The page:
The Crayon Girl: A Rainbow of Hope for Sick Children

Hope for Sick Children

When she was 6 years old, Ella faced serious medical complications from a gastrointestinal illness. Confined to a room at Rainbow Babies and Children’s Hospital in Cleveland, she looked for creative ways to pass the time. One day, she decided to color a rainbow, but was sad to find there weren’t enough crayons for every child in the hospital. And the crayons that were available were all worn down.

Ella wished that every child could have their own box of crayons. This is when she came up with the idea for Help Me Color a Rainbow, a project with a mission to donate enough crayons so that every child in the hospital can have his or her very own box.

Ella “the crayon girl”

Ella started this project in October 2016. As of December 2017, she has donated 27,132 boxes of crayons. Now 8 years old, Ella’s new goal is to donate 1,000 boxes of crayons to every hospital in the United States and 5,000 boxes to St. Jude Children’s Research Hospital in Memphis. With well over 200 hospitals in the nation, that’s about a quarter-million boxes of crayons.

I recently had the pleasure of interviewing “the crayon girl,” and here are some of her responses.

WISH: What is your favorite color?  (Of course, I had to ask this question.)

Ella: Teal.

WISH: If you could name a crayon, what would it look like and what would you call it?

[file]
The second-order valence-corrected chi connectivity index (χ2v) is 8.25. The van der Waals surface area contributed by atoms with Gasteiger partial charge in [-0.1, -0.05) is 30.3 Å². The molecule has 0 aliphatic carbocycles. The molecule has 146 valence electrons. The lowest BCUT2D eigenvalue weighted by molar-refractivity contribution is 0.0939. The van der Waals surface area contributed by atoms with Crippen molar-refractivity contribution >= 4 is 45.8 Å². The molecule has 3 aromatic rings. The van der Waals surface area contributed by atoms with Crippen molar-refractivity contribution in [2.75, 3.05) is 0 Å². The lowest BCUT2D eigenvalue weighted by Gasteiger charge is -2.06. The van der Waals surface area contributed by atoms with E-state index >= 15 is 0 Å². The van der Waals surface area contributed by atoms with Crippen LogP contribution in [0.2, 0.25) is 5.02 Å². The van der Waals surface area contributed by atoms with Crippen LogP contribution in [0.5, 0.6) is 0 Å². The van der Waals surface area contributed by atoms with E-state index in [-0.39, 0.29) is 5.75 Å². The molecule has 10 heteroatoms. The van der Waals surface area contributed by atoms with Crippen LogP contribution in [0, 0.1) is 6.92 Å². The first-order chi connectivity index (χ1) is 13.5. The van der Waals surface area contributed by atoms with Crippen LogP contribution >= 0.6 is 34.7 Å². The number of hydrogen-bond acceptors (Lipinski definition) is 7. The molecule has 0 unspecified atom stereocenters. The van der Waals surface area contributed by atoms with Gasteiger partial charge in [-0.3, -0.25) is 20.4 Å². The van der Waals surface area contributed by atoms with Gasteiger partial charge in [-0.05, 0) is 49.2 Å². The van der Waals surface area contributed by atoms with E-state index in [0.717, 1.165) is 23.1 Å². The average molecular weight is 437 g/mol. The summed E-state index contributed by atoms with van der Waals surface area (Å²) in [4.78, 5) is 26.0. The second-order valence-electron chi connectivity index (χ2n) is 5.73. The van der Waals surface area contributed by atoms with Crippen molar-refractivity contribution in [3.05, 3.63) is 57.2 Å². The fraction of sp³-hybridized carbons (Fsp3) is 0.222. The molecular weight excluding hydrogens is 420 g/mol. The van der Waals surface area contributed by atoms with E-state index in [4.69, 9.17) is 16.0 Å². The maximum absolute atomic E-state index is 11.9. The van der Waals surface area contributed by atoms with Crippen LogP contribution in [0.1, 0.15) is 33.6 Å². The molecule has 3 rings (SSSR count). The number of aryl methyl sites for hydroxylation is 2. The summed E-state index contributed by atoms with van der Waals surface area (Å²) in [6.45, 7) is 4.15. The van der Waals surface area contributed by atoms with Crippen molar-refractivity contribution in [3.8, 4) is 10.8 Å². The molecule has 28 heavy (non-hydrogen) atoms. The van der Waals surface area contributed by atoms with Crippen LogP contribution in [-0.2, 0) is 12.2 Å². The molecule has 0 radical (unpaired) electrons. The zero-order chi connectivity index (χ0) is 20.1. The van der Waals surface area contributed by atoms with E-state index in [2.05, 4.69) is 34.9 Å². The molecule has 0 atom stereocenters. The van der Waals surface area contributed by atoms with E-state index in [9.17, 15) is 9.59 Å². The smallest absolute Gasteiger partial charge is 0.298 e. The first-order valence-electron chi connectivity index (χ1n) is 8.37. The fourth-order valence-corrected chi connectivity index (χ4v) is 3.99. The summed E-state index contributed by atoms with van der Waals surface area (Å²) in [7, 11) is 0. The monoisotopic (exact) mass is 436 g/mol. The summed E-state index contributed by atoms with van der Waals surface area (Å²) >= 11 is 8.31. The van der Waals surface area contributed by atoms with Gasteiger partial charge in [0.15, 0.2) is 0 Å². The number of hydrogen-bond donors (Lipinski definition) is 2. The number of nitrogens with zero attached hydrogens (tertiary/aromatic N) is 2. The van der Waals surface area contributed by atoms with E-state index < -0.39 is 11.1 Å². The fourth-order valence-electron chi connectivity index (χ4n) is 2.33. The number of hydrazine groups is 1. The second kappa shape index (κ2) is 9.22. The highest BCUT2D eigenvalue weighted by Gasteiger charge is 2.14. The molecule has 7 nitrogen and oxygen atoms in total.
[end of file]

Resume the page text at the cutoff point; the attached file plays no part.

Ella: It would be a shade of teal, and I would call it Teal-beautiful.

WISH: What’s your favorite part of Help Me Color a Rainbow?

Ella: Traveling to the hospitals and meeting some of the kids.

WISH: Are there any special stories you would like to share from your many crayon deliveries/donations? Maybe you were able to see the joy your donation brought to someone?

Ella: I think it’s cool that every hospital has something unique. When I delivered 5,000 boxes to St Jude’s in Memphis, I met a girl a year older than me who has been a patient at St Jude’s since she was 9 months old. She has retinoblastoma. It’s cancer in her eyes. So she has been blind since she was 9 months old. We played in the pool. It was fun playing Marco Polo. That was a game she could even play since you have to close your eyes anyway.

I also met a little boy who was 3 years old at Rainbow Babies and Children’s Hospital in Cleveland. He was waiting in the lab for blood work, and I was allowed to give him a box. That was his very first box of crayons in his whole life. I thought that was really cool.

WISH: Who inspires you and why?

Ella: My mom and dad. They help me with pretty much everything. They always support me. I wouldn’t be able to do the crayons without them because I can’t drive yet. (She answered this one with giggles.)

WISH: If you could make one wish, what would it be?

Ella: I love horses and I horseback ride a lot. If I had one wish, it would be to own my own Gypsy Vanner horse. That’s my favorite breed. They are so pretty.

One thing is for certain: This compassionate young lady is a rainbow of hope, and this world is so much more beautiful because of her. Although Ella is feeling much better these days thanks to a gluten-free diet and medical care, she still has follow-up appointments at Rainbow Babies every few months. I’m sure when she visits, there are always enough crayons to color a rainbow.

If you would like to donate crayons, you can contact Ella through her Facebook page.



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